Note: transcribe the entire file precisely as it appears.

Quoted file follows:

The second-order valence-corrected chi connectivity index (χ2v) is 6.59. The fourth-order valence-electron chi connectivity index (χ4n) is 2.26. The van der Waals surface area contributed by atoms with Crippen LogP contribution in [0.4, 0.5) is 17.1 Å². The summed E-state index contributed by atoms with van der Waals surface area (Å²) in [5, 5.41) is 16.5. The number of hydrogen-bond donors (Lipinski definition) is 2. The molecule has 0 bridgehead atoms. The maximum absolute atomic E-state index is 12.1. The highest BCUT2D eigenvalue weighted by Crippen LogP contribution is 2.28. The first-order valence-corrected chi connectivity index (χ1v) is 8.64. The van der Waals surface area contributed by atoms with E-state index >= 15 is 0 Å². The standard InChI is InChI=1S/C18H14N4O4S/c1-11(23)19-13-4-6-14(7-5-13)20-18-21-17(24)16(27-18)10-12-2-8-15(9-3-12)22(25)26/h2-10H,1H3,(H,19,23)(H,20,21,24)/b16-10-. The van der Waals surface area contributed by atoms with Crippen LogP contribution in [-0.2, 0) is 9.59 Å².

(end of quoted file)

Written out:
The second-order valence-corrected chi connectivity index (χ2v) is 6.59. The fourth-order valence-electron chi connectivity index (χ4n) is 2.26. The van der Waals surface area contributed by atoms with Crippen LogP contribution in [0.4, 0.5) is 17.1 Å². The summed E-state index contributed by atoms with van der Waals surface area (Å²) in [5, 5.41) is 16.5. The number of hydrogen-bond donors (Lipinski definition) is 2. The molecule has 0 bridgehead atoms. The maximum absolute atomic E-state index is 12.1. The highest BCUT2D eigenvalue weighted by Crippen LogP contribution is 2.28. The first-order valence-corrected chi connectivity index (χ1v) is 8.64. The van der Waals surface area contributed by atoms with E-state index >= 15 is 0 Å². The standard InChI is InChI=1S/C18H14N4O4S/c1-11(23)19-13-4-6-14(7-5-13)20-18-21-17(24)16(27-18)10-12-2-8-15(9-3-12)22(25)26/h2-10H,1H3,(H,19,23)(H,20,21,24)/b16-10-. The van der Waals surface area contributed by atoms with Crippen LogP contribution in [-0.2, 0) is 9.59 Å².